Biochemistry Department

Gregor Blaha

Biochemistry Department: Gregor Blaha

Dr. Gregor Blaha

Gregor Blaha

Assistant Professor of Biochemistry


Physical Biochemistry, Biophysics, Crystallography

Curriculum Vitae
Blaha Research Group


Dr. Blaha obtained his Ph.D. from the Vienna University of Technology, Vienna, Austria in 2001. His doctoral work focused on investigation of the translational apparatus using structural and functional approaches. In his post-doctoral research, Dr. Blaha continued his structural research on protein translation under the guidance of Nobel Laureate Thomas Steitz. In 2012, he joined the Department of Biochemistry at UC Riverside as Assistant Professor. Since then, his research has focused on the interplay between protein translation and transcription.

Research Interests

In prokaryotes, transcription and translation are coupled. In vivo, decoupling transcription from translation leads to stalling of transcription on a genome-wide scale. This stalling causes DNA double strand breaks and therefore genome instability. Recent advances indicate that the interplay between RNA polymerase and the ribosome is at the core of this coupling. The basis of this interplay remains elusive. We are currently investigating the direct interactions between RNA polymerase and ribosomes, identifying both the interface between them and the thermodynamic and kinetic parameters for their interactions.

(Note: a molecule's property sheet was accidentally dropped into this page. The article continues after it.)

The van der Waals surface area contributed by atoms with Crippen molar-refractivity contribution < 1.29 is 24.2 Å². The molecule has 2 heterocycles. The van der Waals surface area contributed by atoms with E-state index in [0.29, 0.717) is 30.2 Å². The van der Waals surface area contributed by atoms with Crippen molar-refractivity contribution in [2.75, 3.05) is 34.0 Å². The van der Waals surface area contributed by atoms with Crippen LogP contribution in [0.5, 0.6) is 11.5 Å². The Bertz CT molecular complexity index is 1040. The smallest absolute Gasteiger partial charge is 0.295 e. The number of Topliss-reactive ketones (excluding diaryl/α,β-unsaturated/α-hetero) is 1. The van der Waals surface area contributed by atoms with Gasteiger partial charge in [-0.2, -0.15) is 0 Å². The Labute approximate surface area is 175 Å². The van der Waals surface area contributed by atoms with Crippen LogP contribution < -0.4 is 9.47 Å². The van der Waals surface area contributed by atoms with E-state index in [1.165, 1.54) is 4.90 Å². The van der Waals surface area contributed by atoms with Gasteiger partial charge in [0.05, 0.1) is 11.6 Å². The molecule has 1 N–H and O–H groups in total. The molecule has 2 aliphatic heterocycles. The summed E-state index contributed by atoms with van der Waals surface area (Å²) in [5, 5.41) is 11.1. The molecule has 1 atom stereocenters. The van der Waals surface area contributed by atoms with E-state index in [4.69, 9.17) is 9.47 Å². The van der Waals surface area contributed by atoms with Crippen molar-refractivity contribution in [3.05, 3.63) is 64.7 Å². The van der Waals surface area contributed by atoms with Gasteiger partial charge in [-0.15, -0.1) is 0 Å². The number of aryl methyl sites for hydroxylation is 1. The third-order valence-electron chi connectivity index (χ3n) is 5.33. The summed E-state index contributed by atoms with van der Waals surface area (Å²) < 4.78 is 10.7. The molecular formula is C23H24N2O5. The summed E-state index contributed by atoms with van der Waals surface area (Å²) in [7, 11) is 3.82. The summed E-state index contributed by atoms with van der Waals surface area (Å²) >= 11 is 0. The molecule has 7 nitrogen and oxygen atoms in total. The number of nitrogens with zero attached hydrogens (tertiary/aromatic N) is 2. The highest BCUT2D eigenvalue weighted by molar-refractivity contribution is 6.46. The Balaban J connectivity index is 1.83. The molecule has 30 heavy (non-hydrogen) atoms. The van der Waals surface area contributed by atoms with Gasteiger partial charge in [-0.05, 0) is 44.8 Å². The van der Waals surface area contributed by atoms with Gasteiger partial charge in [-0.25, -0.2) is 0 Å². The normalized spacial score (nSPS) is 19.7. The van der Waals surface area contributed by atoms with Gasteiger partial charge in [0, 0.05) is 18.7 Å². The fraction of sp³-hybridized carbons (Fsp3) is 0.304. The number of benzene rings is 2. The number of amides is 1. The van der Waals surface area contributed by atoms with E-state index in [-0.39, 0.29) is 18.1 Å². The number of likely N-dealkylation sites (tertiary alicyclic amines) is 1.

Selected Publications
  • Fan H, Hahm J, Diggs S, Perry JJ, Blaha G. (2015) Structural and functional analysis of BipA, a regulator of virulence in enteropathogenic Escherichia coli. JBC 290, 20856-64.
  • Stanley RE, Blaha G, Grodzicki RL, Strickler MD, Steitz TA. (2010) The structures of the anti-tuberculosis antibiotics viomycin and capreomycin bound to the 70S ribosome. NSMB 17, 289-293.

  • Blaha G, Stanley RE, Steitz TA. (2009) Formation of the first peptide bond: the structure of EF-P bound to the 70S ribosome. Science 325, 966-970.
  • Blaha G, G├╝rel G, Schroeder SJ, Moore PB, Steitz TA. (2008) Mutations outside the anisomycin-binding site can make ribosomes drug-resistant. J. Mol. Biol. 379, 505-519.

  • Evans RN, Blaha G, Bailey S, Steitz TA. (2008) The structure of LepA, the ribosomal back translocase. Proc Natl Acad Sci U S A. 105, 4673-8.

  • Wendrich TM, Blaha G, Wilson DN, Marahiel MA, Nierhaus KH. (2002) Dissection of the mechanism for the stringent factor RelA. Mol Cell 10, 779-88.

More Information

General Campus Information

University of California, Riverside
900 University Ave.
Riverside, CA 92521
Tel: (951) 827-1012

Career OpportunitiesUCR Libraries
Campus StatusDirections to UCR

Department Information

Department of Biochemistry
1463 Boyce Hall

Department Chair's Tel: (951) 827-3598
Fax: (951) 827-2364
Email: Biochem@ucr.edu

Related Links